Owning Up, a 6-9 SEL curriculum developed by Rosalind Wiseman in partnership with AMLE, can give young people the capacity to understand their individual development in relation to their peers and the skills to be competent in the social conflicts they experience.
If teaching time in school is used effectively, not much homework needs to be given, writes MS teacher Cheryl Mizerny. “When I do give homework, I make every effort to make it engaging, meaningful, and brief.” Read the do’s and don’ts underlying her homework policy.
Author and veteran teacher educator Ann Weber outlines 3 key supervisory steps – preparation, coaching and evaluation – that can help cooperating teachers shine in their advisory roles and assure new teachers are ready to launch their careers in the middle grades.
In a culture where we’re always connected, writes digital citizenship consultant Devorah Heitner, the challenges of adolescence are intensified in ways that adults and kids themselves don’t always fully grasp. Tweens and teens need a special brand of mentorship.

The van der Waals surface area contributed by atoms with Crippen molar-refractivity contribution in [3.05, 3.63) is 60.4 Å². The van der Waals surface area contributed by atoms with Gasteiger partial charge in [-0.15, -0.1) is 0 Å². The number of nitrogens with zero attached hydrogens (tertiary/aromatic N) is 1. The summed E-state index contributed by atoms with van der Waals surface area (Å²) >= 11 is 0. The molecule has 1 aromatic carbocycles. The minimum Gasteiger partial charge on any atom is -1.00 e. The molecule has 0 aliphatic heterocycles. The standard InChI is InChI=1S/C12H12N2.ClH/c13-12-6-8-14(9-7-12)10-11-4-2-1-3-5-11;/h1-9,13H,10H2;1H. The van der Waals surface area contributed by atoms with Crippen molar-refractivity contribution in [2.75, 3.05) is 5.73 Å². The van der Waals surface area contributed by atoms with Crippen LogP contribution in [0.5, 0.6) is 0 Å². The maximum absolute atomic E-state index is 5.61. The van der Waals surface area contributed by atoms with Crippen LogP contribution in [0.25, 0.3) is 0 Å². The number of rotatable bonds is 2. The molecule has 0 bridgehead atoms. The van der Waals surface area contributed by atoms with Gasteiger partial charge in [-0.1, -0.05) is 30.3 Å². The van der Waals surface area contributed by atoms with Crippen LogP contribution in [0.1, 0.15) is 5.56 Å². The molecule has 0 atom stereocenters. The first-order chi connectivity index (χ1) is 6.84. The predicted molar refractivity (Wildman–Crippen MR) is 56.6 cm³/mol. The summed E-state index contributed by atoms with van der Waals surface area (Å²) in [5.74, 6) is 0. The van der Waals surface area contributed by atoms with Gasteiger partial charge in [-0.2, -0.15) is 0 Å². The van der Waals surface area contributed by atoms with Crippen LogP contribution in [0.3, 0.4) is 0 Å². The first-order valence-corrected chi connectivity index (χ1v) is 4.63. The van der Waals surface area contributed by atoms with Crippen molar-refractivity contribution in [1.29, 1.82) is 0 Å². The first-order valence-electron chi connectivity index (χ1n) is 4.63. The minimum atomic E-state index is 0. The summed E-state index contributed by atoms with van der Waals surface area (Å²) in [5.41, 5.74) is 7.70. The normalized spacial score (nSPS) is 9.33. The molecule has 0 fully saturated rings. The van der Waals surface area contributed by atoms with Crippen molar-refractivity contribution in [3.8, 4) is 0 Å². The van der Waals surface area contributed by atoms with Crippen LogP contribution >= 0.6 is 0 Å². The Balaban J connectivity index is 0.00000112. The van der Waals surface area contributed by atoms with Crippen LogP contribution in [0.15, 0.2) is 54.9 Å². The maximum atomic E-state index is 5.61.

Last year 8th grade teacher Brian Kelley began podcasting conversations with his student writers. Through conferring, he says, teachers let adolescents know that their voices matter “and their explanations can make us better teachers.” Kelley shares three samples.
We know students love to watch television, even if that “watching” is not in front of an actual TV. As the new TV season starts, Frank W. Baker shares media literacy ideas than can help students understand their role in shaping ad prices & entertainment choices.
With slanted news, social media and “reality” TV ceaselessly attracting the attention of young people, literacy consultant Frank W. Baker underscores the importance of Media Literacy Week, urging all educators to teach students how to analyze media “as text.”
In the classroom, writes author and teaching expert Barbara Blackburn, students are influenced by three things they observe: the teacher as role model; the physical environment; and other role models teachers introduce. Good tips for new and preservice educators.
When students are busy learning, staying in a single group is stifling. The solution for teacher-author Amber Chandler is a “flexible classroom” where students rotate through strategic groupings to meet differentiated needs at various stages of the learning process.
As they compose non-fiction paragraphs or essays, students must frame selected quotes (evidence) with appropriate context and explanation, says literacy consultant Sarah Tantillo. But they often struggle to compile these “quote sandwiches.” Try some of her solutions.